Tuesday, April 18, 2023

Samsung joins Avanci's automotive standard-essential patent pools as licensor (in addition to previously announced participation in Avanci Broadcast)

Avanci just announced that "Samsung Electronics has become a licensor for several of its licensing programs, including Avanci Vehicle 4G, Avanci Aftermarket and Avanci Broadcast." IAM has already reported (paywalled).

The part about Avanci Broadcast already became known last month (Avanci announces patent pool for ATSC 3.0 (aka NextGenTV) broadcasting standard that is ubiquitous in U.S. and South Korea: initial licensors hold more than 70% of SEPs). What's new and incredibly significant is that Samsung has now also joined Avanci's automotive pools. Avanci's 4G pool has license agreements in place with virtually the entire automotive industry. In February, Avanci also announced a pool for aftermarket devices (trackers, toll collection, monitoring systems) that are not pre-installed in cars.

Samsung is the largest purely defensive holder of cellular standard-essential patents (SEPs). Despite holding one of the leading cellular SEP portfolios, it has never sued an implementer proactively, and has only countersued over SEPs for retaliatory purposes on two occasions (Apple, Huawei). This is also the first time for Samsung to join a cellular patent pool. The Korean electronics giant has been participating in video codec pools for a while (first MPEG LA, then Access Advance), but has not been among pool licensors who went out to sue unwilling licensees.

In February 2022, LG Electronics--another Korean electronics maker--already joined Avanci. The two factors that made LG such an important addition to Avanci's licensors apply to Samsung as well:

  • portfolio size (Avanci already covered a solid majority of all 4G SEPs before Samsung joined, but is even stronger now and gives licensees more value without a rate increase)


  • automotive supplier status:

    Samsung's Harman subsidiary (operating as Harman Becker in Europe) makes network access devices (tier 2 of the supply chain) that are incorporated into telecommunications control units (TCUs; tier 1 of the supply chain), which are then incorporated into cars. With most of the world's automotive brands having taken the Avanci license, the vast majority of cellular SEPs being in the pool, and with two major tier 2 suppliers on board, it looks like resistance to Avanci's model comes down to only a few tier 1 suppliers such as Continental, whose litigation went nowhere but which continues to engage in Avanci-bashing at conferences.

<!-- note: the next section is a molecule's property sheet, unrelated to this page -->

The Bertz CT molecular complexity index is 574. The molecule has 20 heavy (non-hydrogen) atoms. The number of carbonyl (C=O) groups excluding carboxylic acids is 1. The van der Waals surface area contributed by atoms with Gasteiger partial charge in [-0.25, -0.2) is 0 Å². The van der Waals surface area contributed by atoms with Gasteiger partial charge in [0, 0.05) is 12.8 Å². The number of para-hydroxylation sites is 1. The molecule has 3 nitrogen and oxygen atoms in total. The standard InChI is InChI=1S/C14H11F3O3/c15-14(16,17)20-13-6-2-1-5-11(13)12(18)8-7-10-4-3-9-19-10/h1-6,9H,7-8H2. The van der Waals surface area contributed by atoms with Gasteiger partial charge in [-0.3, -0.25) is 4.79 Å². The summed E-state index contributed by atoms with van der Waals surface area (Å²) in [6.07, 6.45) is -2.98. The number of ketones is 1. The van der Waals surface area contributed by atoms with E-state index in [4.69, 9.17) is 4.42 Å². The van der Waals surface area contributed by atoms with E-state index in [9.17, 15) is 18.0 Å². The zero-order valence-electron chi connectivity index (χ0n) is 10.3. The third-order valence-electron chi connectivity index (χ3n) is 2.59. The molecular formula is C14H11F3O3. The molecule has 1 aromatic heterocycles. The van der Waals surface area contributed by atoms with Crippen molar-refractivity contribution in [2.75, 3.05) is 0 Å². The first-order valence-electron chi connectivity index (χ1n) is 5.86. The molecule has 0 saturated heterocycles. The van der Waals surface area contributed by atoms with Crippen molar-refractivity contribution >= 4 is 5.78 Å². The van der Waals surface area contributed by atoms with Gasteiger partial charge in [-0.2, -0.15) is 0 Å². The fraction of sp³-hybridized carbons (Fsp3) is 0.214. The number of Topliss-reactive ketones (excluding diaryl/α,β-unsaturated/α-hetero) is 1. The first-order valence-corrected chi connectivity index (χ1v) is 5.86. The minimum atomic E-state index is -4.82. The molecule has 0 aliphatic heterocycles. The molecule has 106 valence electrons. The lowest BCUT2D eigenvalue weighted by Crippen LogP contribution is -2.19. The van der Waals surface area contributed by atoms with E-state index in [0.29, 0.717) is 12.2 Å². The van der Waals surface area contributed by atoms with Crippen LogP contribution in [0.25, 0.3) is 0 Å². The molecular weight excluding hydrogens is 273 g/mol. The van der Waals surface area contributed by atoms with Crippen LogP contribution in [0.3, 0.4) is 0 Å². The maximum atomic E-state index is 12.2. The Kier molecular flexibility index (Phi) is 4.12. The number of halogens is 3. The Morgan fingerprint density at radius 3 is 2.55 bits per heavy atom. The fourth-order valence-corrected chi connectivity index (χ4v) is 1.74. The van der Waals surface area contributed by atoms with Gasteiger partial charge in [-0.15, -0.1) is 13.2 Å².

Samsung's decision to join Avanci is meaningful in so many ways. Given that Samsung is one of the world's largest implementers of cellular SEPs, its conclusion that the pool rate is fair, reasonable, and non-discriminatory (FRAND) serves as further validation. If Samsung had joined on the basis of a deal that gives it cheaper access to other companies' patents for its own devices while nominally charging everyone a higher rate, that would be different--but Samsung makes phones and tablets, not cars.

It also means that Samsung expects to be compensated for the use of its IP. No more free lunch for car manufacturers and those who make connectivity-based aftermarket products.

This also has a policy dimension. The European Commission's draft SEP regulation and the draft version of the impact assessment that will accompany the legislative proposal reflect an about-face on the question of patent pools. Today's news, however, shows that pools can streamline the licensing process, while the Commission's ideas would have the opposite effect.

Everyone interested in the subject of cellular SEP licensing wants to know who the initial licensors of Avanci's upcoming 5G pool will be. Today's announcement does not mention 5G, but why would Samsung join only the 4G pool if the 5G pool could be announced anytime? We will see, but my guess is they will be involved in that one, too. This here looks like a strategic decision.

Samsung's main rivals are Apple and Xiaomi. Apple is lobbying aggressively for that EU regulation, hoping to slow-roll and complicate SEP enforcement. Most of the cellular SEPs that Apple owns are not "homegrown" patents, but were acquired from Nortel and Intel. Xiaomi has a growing SEP portfolio, and is also working on an electric vehicle. Neither Apple nor Xiaomi are Avanci licensors as we speak. But there was a time when Samsung also didn't seem to have the profile of an Avanci licensor, and now it has become one, which demonstrates Avanci's integrative force.